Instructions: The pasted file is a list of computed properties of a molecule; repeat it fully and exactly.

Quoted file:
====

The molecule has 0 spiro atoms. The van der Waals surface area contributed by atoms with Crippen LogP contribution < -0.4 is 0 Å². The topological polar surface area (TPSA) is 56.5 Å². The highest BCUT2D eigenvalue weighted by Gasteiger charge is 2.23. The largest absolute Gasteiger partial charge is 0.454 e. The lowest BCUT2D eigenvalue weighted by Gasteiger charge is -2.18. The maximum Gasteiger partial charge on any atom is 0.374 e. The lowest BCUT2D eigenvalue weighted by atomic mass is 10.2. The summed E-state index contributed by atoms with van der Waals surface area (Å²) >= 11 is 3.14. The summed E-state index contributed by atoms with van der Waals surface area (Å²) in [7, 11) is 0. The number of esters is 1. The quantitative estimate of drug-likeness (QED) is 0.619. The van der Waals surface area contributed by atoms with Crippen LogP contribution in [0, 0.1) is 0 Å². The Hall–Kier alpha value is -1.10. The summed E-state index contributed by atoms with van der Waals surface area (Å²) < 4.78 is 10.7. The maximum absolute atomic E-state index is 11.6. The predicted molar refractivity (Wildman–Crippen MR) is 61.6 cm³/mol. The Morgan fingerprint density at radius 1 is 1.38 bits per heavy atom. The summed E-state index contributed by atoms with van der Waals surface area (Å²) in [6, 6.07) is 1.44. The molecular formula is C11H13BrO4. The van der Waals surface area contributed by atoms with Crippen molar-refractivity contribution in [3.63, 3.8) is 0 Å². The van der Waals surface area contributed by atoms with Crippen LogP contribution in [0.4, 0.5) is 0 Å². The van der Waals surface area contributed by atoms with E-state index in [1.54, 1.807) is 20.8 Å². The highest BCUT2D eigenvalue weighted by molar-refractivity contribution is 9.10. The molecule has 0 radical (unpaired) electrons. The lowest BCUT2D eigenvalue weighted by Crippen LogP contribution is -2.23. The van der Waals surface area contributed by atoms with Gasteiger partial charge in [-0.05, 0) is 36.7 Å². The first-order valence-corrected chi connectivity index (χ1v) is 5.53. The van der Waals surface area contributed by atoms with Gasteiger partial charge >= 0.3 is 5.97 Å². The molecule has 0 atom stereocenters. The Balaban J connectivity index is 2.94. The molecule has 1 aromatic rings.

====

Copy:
The molecule has 0 spiro atoms. The van der Waals surface area contributed by atoms with Crippen LogP contribution < -0.4 is 0 Å². The topological polar surface area (TPSA) is 56.5 Å². The highest BCUT2D eigenvalue weighted by Gasteiger charge is 2.23. The largest absolute Gasteiger partial charge is 0.454 e. The lowest BCUT2D eigenvalue weighted by Gasteiger charge is -2.18. The maximum Gasteiger partial charge on any atom is 0.374 e. The lowest BCUT2D eigenvalue weighted by atomic mass is 10.2. The summed E-state index contributed by atoms with van der Waals surface area (Å²) >= 11 is 3.14. The summed E-state index contributed by atoms with van der Waals surface area (Å²) in [7, 11) is 0. The number of esters is 1. The quantitative estimate of drug-likeness (QED) is 0.619. The van der Waals surface area contributed by atoms with Crippen LogP contribution in [0, 0.1) is 0 Å². The Hall–Kier alpha value is -1.10. The summed E-state index contributed by atoms with van der Waals surface area (Å²) < 4.78 is 10.7. The maximum absolute atomic E-state index is 11.6. The predicted molar refractivity (Wildman–Crippen MR) is 61.6 cm³/mol. The Morgan fingerprint density at radius 1 is 1.38 bits per heavy atom. The summed E-state index contributed by atoms with van der Waals surface area (Å²) in [6, 6.07) is 1.44. The molecular formula is C11H13BrO4. The van der Waals surface area contributed by atoms with Crippen molar-refractivity contribution in [3.63, 3.8) is 0 Å². The van der Waals surface area contributed by atoms with Crippen LogP contribution in [0.4, 0.5) is 0 Å². The van der Waals surface area contributed by atoms with E-state index in [1.54, 1.807) is 20.8 Å². The highest BCUT2D eigenvalue weighted by molar-refractivity contribution is 9.10. The molecule has 0 radical (unpaired) electrons. The lowest BCUT2D eigenvalue weighted by Crippen LogP contribution is -2.23. The van der Waals surface area contributed by atoms with Gasteiger partial charge in [-0.05, 0) is 36.7 Å². The first-order valence-corrected chi connectivity index (χ1v) is 5.53. The van der Waals surface area contributed by atoms with Gasteiger partial charge >= 0.3 is 5.97 Å². The molecule has 0 atom stereocenters. The Balaban J connectivity index is 2.94. The molecule has 1 aromatic rings.